The European hysteria over the death penalty is just societal guilt over the millions of innocent citizens their governments murdered within living memory. So they throw a fit over cops killers on death row, hoping that a hyperbolic charade of respect for human life today can make up for all the evil their parents and grandparents did.

Revenant said...

Roger,

The whole deterrence thing suggests that a murderer weighs out the pros and cons of a murder, carefully analyzing all the factors, assigns opportunity costs, evaluates sunk costs, one of which is the death penalty, weighs that against the probably of capture etc. Right---NOT

So your claim, then, is that no murderers weigh the pros and cons of murder before committing the act? None whatsoever? The thousands of premeditated murders committed every year are ALL done without the slightest regard for the personal consequences?

That's a very interesting theory... but can you support it with evidence?

tjl said...

"those who seem to care more for the perp than the vic & his near & dear"

Hdhouse, this means you.

Synova said...

Our penal system is such a world wide joke that people arrested in other countries think they have miranda rights.

hdhouse said...

tjl..that's just a silly statement and you know it.

all i mentioned was that our entire method of dealing with crime deserves so inspection. why is our incarceration rate so high? right now 1% of our total population is in jail or prison. when you dice that down to 18+ males its almost 2%. we have more murders here than in the rest of the first world nations combined. sure we can work on a deterrence mechanism to address that rate but doesn't it make sense to also examine everything else that comes into play to see what it is that makes it so easy and desireable to commit murder?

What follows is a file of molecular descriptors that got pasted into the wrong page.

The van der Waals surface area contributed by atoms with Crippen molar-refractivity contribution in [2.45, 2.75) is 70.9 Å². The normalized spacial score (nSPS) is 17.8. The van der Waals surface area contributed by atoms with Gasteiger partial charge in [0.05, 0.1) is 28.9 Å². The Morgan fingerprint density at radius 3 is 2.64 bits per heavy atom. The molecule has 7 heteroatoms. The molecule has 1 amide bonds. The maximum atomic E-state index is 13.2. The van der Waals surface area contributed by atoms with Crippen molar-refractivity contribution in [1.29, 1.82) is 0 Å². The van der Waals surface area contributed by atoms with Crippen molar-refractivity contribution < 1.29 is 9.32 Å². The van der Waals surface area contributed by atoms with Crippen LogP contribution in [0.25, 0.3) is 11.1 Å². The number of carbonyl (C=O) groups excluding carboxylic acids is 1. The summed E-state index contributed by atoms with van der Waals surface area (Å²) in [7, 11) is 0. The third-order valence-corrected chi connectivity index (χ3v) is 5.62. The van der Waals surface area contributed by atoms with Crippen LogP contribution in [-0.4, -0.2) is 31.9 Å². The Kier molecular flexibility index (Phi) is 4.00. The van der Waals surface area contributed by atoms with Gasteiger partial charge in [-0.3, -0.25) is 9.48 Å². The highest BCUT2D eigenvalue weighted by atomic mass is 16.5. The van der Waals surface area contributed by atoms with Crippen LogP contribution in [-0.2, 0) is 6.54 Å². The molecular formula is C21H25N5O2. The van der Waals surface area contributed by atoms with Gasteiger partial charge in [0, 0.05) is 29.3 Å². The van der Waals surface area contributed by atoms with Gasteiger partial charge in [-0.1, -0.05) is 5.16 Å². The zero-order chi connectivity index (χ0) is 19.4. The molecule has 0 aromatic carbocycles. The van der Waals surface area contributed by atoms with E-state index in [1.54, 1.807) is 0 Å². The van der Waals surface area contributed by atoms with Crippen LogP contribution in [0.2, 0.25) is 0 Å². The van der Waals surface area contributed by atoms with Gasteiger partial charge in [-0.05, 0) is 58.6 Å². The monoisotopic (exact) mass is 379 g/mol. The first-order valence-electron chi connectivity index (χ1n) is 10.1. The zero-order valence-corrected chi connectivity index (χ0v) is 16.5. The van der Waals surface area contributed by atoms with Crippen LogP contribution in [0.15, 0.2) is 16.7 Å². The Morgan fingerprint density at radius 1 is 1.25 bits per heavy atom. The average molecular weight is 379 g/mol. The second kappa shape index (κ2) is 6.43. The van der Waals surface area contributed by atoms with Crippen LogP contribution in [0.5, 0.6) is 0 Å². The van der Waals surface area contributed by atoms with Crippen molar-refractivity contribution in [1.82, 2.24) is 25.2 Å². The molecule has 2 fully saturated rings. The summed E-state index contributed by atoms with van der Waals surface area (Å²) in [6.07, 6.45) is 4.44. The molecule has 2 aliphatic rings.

Revenant said...
This comment has been removed by the author.
Revenant said...

why is our incarceration rate so high? right now 1% of our total population is in jail or prison. when you dice that down to 18+ males its almost 2%.

Complaining about the incarceration rate is ridiculous. Virtually everyone in prison is there because they are guilty of felonies. The real question is why we have so many felons.

The answer is that, where crimes other than murder are concerned, we don't. Our non-violent crime rate is actually quite low for the industrialized world, and a big part of that is that we actually lock up non-violent criminals. In most of the west they receive a trivial punishment that does little to deter future crime.

doesn't it make sense to also examine everything else that comes into play to see what it is that makes it so easy and desireable to commit murder?

The reason nobody wants to look too closely at the root causes of the American murder rate is that it becomes immediately obvious why it is so high: our young black men are absurdly murderous compared to the Western norm. Half of the murders in America consist of young black men shooting other black people. The murder rate among the non-black portion of America isn't all that high on a per-capita basis.

But nobody really wants to admit that America's murder problem is the cultural degradation of black male youth. That sort of thing feeds into too many old racial stereotypes. So the Right has to confine itself to broad-ranging "tough on crime" programs and the Left puts the blame on American society as a whole. Nobody wants to confront the real problem: black America.